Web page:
Bring out four bowls of different sizes and weights that can be nested inside each other. Have some pieces of paper and a spoon to put in the bowls to stir up. Keep the paper and spoon to one side at first.
Tell the child you need a big bowl to stir up some cookies. Put most of the pieces of paper in the bowl and stir it. Then tell the child you need a little bowl for the rest. (If the child gives you the small bowl first, take the next bowl she gives you and say, “Which one is big?” while pointing to the bowls.) Empty the paper onto the child’s side and give the child all of the bowls, “so you can cook.” Now repeat with, “You need a heavy bowl for the big cookies.” Do the same with the terms tall and short.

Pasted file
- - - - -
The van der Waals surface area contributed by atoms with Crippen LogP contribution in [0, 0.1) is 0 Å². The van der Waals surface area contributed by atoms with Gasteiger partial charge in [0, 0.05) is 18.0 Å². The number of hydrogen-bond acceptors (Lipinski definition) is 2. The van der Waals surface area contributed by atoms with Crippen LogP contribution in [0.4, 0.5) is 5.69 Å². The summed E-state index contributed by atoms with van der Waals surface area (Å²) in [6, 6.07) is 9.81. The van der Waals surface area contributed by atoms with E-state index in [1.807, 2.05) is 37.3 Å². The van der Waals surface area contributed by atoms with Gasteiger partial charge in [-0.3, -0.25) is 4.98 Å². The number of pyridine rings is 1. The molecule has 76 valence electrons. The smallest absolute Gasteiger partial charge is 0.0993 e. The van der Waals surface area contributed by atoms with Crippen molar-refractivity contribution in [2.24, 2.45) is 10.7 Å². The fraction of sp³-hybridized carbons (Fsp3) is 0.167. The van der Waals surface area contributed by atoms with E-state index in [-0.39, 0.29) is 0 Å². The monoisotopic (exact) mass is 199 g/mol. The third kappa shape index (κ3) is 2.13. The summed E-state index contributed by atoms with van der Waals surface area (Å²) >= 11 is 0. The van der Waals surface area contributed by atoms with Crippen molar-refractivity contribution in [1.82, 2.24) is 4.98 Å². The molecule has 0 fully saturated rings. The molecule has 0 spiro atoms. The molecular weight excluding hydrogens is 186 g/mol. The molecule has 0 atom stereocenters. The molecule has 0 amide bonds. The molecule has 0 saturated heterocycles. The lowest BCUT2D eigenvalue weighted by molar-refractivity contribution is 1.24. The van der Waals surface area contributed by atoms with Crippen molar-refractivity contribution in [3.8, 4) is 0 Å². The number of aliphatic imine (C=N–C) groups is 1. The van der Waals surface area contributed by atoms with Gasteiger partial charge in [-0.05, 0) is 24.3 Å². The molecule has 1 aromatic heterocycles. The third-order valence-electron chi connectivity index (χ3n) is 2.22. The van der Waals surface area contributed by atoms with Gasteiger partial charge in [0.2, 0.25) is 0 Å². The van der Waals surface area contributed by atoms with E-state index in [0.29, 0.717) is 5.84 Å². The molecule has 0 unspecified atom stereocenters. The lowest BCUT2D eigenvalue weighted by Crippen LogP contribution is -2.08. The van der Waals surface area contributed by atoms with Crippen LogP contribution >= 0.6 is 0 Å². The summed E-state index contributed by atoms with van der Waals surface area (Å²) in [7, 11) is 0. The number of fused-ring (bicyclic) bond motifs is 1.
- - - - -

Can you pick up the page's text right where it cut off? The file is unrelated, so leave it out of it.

The child may say “big” or “little” and use other terms as he plays. Most children will know the meaning of big and little, heavy and tall. Light and short may be heard less frequently.
Encourage early childhood educators and parents to use comparative terms with children to help them understand these concepts. Actual manipulation and comparison with real objects is best for children.
North Carolina Department of Public Instruction, 2015
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